Bill
|
Texas, USA
October 20, 2007

Bill in Texas writes:

Americans are beset by lawyers: The slip-and-fall types; The ACLU types; The judicial activist Judge types; The House and Senate political types; And, the God knows whatever else types. Now we are to be fed upon by foreign lawyers, too? I agree with Shakespeare: "...kill all the lawyers."

Roger
October 20, 2007

Roger writes:

How can Peace Corps be in countries like Fiji that have been sanctioned by the US government? No one is allowed to aid except for voting. The agreement is with Fiji, but the government that signed it no longer exists. The military junta in charge has promised elections, but not allowed democratic activities.

Peace Corps has no treaty, no agreement, no obligations and is not allowed in country by US sanctions. There are no exceptions to the sanctions, but Peace Corps still stays. It is illegal and the couuntry Director has not been taken to court to remove Peace Corps from the country. The rumors are that the State Department through the White House spokesman allowed a 2-3 million dollar exception and that is Peace Corps.

Bush just annouced Peace Corps is going to Liberia and there is a new announcement about vaccines for kids that works as well as Peace Corps high risk, USAID type arm, Crisis Corps will have a Master's prgram based on serving overseas. The problem with Liberia is it isn't safe. The Philippines, Thailand, Fji and other coup countries aren't safe. The PCVs are in danger and the Peace Corp is not able to deal with the Safetay and Security issues; OSS wasn't designed to deal with terrorists, insurgents and the employee issues regardinghigher security clearances based on country of service;extending employment based on danger and clearance, and PCVs clearances and danger.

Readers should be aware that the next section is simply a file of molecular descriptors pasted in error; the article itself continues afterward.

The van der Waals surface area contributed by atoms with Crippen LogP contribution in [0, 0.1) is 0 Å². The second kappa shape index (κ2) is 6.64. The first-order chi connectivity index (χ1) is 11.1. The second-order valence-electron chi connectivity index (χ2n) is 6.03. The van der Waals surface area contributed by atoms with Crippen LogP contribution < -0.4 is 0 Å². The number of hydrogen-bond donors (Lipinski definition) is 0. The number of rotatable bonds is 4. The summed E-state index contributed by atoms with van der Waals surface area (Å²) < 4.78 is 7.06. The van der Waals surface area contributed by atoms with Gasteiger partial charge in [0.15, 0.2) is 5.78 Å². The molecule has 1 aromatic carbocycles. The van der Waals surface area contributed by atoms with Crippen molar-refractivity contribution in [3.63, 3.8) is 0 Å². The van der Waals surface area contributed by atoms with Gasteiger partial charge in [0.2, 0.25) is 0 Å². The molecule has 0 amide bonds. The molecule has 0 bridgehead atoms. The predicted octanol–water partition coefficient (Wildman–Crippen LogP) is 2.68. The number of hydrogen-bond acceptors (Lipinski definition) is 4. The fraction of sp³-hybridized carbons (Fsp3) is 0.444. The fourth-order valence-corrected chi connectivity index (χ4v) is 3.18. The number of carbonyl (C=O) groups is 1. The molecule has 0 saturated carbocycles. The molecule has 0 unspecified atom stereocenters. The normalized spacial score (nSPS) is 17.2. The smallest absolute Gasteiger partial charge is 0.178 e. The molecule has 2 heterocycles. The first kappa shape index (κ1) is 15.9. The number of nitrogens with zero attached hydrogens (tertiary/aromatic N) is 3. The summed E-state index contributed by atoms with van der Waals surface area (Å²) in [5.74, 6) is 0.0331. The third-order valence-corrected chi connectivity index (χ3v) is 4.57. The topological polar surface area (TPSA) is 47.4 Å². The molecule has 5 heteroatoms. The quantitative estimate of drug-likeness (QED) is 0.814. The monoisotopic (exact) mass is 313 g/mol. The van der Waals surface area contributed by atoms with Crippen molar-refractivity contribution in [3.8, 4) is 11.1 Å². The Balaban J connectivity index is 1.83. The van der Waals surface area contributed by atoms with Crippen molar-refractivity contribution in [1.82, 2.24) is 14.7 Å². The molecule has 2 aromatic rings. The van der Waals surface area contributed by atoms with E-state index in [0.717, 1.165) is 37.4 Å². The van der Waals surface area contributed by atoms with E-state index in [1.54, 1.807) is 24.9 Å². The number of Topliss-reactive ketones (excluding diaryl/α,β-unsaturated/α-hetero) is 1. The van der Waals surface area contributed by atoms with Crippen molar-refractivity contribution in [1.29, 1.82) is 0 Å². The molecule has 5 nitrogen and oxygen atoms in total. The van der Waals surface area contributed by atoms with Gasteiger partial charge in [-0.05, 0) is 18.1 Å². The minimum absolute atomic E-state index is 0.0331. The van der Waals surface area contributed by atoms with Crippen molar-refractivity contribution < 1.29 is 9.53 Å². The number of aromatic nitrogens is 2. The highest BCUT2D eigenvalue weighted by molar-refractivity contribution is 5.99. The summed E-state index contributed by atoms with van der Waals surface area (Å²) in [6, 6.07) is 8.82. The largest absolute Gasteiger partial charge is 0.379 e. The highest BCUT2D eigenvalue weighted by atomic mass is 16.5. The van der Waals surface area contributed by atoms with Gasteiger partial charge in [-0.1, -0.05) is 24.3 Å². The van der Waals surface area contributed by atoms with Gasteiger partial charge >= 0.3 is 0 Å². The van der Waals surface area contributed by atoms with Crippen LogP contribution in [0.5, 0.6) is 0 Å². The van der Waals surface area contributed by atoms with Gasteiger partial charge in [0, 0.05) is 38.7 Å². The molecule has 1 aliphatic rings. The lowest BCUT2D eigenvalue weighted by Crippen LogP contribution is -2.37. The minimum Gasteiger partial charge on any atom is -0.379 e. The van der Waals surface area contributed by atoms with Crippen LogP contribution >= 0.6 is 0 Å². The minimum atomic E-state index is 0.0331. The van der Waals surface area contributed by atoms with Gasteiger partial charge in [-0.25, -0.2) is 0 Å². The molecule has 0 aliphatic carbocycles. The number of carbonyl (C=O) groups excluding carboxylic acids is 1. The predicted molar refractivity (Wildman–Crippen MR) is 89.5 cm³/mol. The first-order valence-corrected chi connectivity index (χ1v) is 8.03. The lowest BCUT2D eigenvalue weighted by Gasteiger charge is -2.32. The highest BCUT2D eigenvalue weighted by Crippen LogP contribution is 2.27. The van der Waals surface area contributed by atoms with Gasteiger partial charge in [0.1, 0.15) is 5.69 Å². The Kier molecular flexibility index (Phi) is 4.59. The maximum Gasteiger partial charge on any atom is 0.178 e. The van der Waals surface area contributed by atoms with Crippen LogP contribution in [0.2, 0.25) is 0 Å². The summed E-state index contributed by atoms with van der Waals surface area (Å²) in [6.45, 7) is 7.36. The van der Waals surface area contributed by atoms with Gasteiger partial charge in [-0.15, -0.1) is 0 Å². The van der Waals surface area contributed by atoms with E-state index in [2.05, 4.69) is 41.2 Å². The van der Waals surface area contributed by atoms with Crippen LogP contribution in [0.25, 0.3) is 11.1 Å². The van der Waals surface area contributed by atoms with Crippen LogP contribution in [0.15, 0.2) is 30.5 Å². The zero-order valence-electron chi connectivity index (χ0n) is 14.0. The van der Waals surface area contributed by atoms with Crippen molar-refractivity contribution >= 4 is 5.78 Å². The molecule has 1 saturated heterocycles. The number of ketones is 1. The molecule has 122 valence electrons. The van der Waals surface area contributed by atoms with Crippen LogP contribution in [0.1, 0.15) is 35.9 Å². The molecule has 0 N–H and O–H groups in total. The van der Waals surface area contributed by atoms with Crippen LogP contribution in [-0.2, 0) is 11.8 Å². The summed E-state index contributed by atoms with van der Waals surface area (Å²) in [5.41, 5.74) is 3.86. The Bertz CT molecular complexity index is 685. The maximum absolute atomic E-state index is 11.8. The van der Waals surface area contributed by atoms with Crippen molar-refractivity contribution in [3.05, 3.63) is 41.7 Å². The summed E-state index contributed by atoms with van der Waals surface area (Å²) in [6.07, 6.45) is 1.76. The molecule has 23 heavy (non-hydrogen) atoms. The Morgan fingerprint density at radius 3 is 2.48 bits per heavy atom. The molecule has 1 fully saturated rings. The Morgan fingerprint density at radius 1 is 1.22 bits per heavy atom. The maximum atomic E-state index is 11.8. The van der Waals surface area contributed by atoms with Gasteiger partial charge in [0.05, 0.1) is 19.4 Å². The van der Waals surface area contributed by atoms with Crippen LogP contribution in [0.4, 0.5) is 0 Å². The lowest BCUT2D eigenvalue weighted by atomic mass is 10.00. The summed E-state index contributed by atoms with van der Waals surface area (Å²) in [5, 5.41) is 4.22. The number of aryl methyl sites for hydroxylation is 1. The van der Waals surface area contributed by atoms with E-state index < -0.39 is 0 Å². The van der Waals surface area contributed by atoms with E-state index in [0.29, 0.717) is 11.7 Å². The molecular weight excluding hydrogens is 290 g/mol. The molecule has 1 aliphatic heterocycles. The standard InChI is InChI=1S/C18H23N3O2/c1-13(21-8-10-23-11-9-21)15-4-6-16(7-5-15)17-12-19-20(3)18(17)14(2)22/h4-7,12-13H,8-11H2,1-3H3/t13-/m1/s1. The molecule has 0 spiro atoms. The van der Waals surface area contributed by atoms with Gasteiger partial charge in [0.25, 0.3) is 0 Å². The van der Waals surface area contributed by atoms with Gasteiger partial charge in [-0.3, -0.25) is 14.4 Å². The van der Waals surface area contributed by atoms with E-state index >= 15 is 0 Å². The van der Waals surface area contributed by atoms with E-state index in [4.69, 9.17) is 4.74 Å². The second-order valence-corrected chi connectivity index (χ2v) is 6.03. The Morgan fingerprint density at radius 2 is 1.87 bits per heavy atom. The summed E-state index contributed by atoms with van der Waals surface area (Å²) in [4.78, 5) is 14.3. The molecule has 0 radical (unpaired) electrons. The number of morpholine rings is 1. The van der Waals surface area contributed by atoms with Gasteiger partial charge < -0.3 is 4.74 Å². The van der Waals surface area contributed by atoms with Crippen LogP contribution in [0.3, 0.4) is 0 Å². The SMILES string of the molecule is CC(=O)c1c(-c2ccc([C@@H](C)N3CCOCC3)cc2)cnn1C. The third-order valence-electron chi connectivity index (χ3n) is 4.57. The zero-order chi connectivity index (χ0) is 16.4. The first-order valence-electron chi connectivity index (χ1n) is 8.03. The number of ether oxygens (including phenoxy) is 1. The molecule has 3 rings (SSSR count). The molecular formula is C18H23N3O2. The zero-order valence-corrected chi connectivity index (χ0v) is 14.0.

Liberia seems like it's doing well, but what world leader would sign an agreement with Peace Corps after what they have done to Fiji? Is there an agreement that if democracy leaves , the Peace Corps leaves? If there isn't, the leader is just signing away the country when they are most vulnerable. For example, 10 million could be taken out the foreign military budget and transferred to Peace Corps based on the military being in power in country, which may actually be best for the country and the US; the US may fund the military in power through foreign military assistance. Peace Corps, having stayed in countryand kept their jobs and promises of extensions beyond the five year employment opportunity law based on clearances granted when the military junta took power, takes the money that was to go to the military in country and has it transferred to Peace Corps. So, although the coup and the military might be what is good for the country and not unwanted by the US,; the foreign military financing is transfgerred to Peace Corps with littile impact on the finances of the country involved.